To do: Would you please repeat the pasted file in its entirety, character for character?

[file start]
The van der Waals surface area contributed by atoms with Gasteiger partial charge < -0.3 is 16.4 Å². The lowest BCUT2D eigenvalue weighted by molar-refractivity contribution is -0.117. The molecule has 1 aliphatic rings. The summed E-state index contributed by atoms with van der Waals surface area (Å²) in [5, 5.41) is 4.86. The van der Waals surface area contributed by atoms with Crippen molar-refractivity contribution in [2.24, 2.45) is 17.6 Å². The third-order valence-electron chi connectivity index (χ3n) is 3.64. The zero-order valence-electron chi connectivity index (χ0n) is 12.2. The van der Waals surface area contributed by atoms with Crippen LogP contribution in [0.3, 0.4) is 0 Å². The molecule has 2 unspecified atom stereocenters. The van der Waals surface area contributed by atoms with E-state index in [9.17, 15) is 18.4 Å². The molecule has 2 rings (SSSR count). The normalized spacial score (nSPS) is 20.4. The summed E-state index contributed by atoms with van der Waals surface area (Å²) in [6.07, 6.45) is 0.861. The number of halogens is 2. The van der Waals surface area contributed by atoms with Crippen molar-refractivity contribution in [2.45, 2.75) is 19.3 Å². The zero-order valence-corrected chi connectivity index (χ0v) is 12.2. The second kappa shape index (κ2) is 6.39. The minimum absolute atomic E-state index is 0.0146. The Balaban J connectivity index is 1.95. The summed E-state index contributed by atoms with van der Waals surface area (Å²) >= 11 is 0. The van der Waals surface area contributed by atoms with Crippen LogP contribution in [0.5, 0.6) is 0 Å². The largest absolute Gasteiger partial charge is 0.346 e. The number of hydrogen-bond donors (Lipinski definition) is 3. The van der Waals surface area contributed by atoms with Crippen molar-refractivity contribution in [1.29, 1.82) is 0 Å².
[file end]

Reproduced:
The van der Waals surface area contributed by atoms with Gasteiger partial charge < -0.3 is 16.4 Å². The lowest BCUT2D eigenvalue weighted by molar-refractivity contribution is -0.117. The molecule has 1 aliphatic rings. The summed E-state index contributed by atoms with van der Waals surface area (Å²) in [5, 5.41) is 4.86. The van der Waals surface area contributed by atoms with Crippen molar-refractivity contribution in [2.24, 2.45) is 17.6 Å². The third-order valence-electron chi connectivity index (χ3n) is 3.64. The zero-order valence-electron chi connectivity index (χ0n) is 12.2. The van der Waals surface area contributed by atoms with Crippen LogP contribution in [0.3, 0.4) is 0 Å². The molecule has 2 unspecified atom stereocenters. The van der Waals surface area contributed by atoms with E-state index in [9.17, 15) is 18.4 Å². The molecule has 2 rings (SSSR count). The normalized spacial score (nSPS) is 20.4. The summed E-state index contributed by atoms with van der Waals surface area (Å²) in [6.07, 6.45) is 0.861. The number of halogens is 2. The van der Waals surface area contributed by atoms with Crippen molar-refractivity contribution in [2.45, 2.75) is 19.3 Å². The zero-order valence-corrected chi connectivity index (χ0v) is 12.2. The second kappa shape index (κ2) is 6.39. The minimum absolute atomic E-state index is 0.0146. The Balaban J connectivity index is 1.95. The summed E-state index contributed by atoms with van der Waals surface area (Å²) >= 11 is 0. The van der Waals surface area contributed by atoms with Crippen LogP contribution in [0.5, 0.6) is 0 Å². The largest absolute Gasteiger partial charge is 0.346 e. The number of hydrogen-bond donors (Lipinski definition) is 3. The van der Waals surface area contributed by atoms with Crippen molar-refractivity contribution in [1.29, 1.82) is 0 Å².